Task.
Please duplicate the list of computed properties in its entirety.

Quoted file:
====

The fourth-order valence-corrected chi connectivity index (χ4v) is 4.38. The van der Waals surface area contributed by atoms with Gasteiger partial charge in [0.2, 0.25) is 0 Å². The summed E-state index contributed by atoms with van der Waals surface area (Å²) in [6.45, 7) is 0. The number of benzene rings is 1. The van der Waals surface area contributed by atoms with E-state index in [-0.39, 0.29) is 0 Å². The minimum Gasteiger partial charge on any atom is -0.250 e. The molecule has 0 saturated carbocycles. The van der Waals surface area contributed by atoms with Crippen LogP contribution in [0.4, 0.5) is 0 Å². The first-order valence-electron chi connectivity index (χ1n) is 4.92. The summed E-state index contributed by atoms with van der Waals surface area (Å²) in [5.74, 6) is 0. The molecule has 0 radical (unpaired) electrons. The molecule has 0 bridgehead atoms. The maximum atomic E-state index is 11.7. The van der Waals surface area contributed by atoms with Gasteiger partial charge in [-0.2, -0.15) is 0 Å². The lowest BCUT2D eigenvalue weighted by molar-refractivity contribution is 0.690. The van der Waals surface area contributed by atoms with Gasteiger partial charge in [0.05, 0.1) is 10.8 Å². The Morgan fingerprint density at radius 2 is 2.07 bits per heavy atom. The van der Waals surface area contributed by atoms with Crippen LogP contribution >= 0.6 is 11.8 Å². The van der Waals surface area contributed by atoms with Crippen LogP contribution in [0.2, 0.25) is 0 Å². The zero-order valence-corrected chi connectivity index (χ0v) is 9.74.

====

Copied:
The fourth-order valence-corrected chi connectivity index (χ4v) is 4.38. The van der Waals surface area contributed by atoms with Gasteiger partial charge in [0.2, 0.25) is 0 Å². The summed E-state index contributed by atoms with van der Waals surface area (Å²) in [6.45, 7) is 0. The number of benzene rings is 1. The van der Waals surface area contributed by atoms with E-state index in [-0.39, 0.29) is 0 Å². The minimum Gasteiger partial charge on any atom is -0.250 e. The molecule has 0 saturated carbocycles. The van der Waals surface area contributed by atoms with Crippen LogP contribution in [0.4, 0.5) is 0 Å². The first-order valence-electron chi connectivity index (χ1n) is 4.92. The summed E-state index contributed by atoms with van der Waals surface area (Å²) in [5.74, 6) is 0. The molecule has 0 radical (unpaired) electrons. The molecule has 0 bridgehead atoms. The maximum atomic E-state index is 11.7. The van der Waals surface area contributed by atoms with Gasteiger partial charge in [-0.2, -0.15) is 0 Å². The lowest BCUT2D eigenvalue weighted by molar-refractivity contribution is 0.690. The van der Waals surface area contributed by atoms with Gasteiger partial charge in [0.05, 0.1) is 10.8 Å². The Morgan fingerprint density at radius 2 is 2.07 bits per heavy atom. The van der Waals surface area contributed by atoms with Crippen LogP contribution >= 0.6 is 11.8 Å². The van der Waals surface area contributed by atoms with Crippen LogP contribution in [0.2, 0.25) is 0 Å². The zero-order valence-corrected chi connectivity index (χ0v) is 9.74.